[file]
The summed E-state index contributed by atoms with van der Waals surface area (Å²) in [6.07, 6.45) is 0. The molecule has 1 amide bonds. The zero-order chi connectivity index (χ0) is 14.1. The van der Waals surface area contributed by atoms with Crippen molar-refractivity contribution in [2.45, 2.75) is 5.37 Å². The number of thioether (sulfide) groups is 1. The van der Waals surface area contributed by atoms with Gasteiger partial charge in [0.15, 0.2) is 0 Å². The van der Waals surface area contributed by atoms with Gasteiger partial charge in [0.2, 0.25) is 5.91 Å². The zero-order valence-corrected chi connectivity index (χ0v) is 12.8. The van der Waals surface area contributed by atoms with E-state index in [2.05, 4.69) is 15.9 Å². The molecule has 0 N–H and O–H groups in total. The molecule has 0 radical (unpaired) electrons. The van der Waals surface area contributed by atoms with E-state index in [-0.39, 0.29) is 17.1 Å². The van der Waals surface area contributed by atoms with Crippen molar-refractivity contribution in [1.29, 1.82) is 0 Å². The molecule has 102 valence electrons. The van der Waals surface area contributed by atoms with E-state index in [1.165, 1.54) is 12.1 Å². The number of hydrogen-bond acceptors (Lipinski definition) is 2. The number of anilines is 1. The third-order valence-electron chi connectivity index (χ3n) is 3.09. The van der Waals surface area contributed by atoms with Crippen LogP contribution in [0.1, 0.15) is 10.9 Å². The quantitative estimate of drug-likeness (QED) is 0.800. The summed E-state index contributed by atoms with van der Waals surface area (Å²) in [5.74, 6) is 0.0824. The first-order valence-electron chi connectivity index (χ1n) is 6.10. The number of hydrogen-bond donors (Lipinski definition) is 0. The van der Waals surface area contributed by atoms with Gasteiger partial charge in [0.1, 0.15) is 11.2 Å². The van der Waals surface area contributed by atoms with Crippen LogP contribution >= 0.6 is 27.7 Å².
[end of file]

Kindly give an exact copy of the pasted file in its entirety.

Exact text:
The summed E-state index contributed by atoms with van der Waals surface area (Å²) in [6.07, 6.45) is 0. The molecule has 1 amide bonds. The zero-order chi connectivity index (χ0) is 14.1. The van der Waals surface area contributed by atoms with Crippen molar-refractivity contribution in [2.45, 2.75) is 5.37 Å². The number of thioether (sulfide) groups is 1. The van der Waals surface area contributed by atoms with Gasteiger partial charge in [0.15, 0.2) is 0 Å². The van der Waals surface area contributed by atoms with Gasteiger partial charge in [0.2, 0.25) is 5.91 Å². The zero-order valence-corrected chi connectivity index (χ0v) is 12.8. The van der Waals surface area contributed by atoms with E-state index in [2.05, 4.69) is 15.9 Å². The molecule has 0 N–H and O–H groups in total. The molecule has 0 radical (unpaired) electrons. The van der Waals surface area contributed by atoms with E-state index in [-0.39, 0.29) is 17.1 Å². The van der Waals surface area contributed by atoms with Crippen molar-refractivity contribution in [1.29, 1.82) is 0 Å². The molecule has 102 valence electrons. The van der Waals surface area contributed by atoms with E-state index in [1.165, 1.54) is 12.1 Å². The number of hydrogen-bond acceptors (Lipinski definition) is 2. The number of anilines is 1. The third-order valence-electron chi connectivity index (χ3n) is 3.09. The van der Waals surface area contributed by atoms with Crippen LogP contribution in [0.1, 0.15) is 10.9 Å². The quantitative estimate of drug-likeness (QED) is 0.800. The summed E-state index contributed by atoms with van der Waals surface area (Å²) in [5.74, 6) is 0.0824. The first-order valence-electron chi connectivity index (χ1n) is 6.10. The number of hydrogen-bond donors (Lipinski definition) is 0. The van der Waals surface area contributed by atoms with Gasteiger partial charge in [0.1, 0.15) is 11.2 Å². The van der Waals surface area contributed by atoms with Crippen LogP contribution >= 0.6 is 27.7 Å².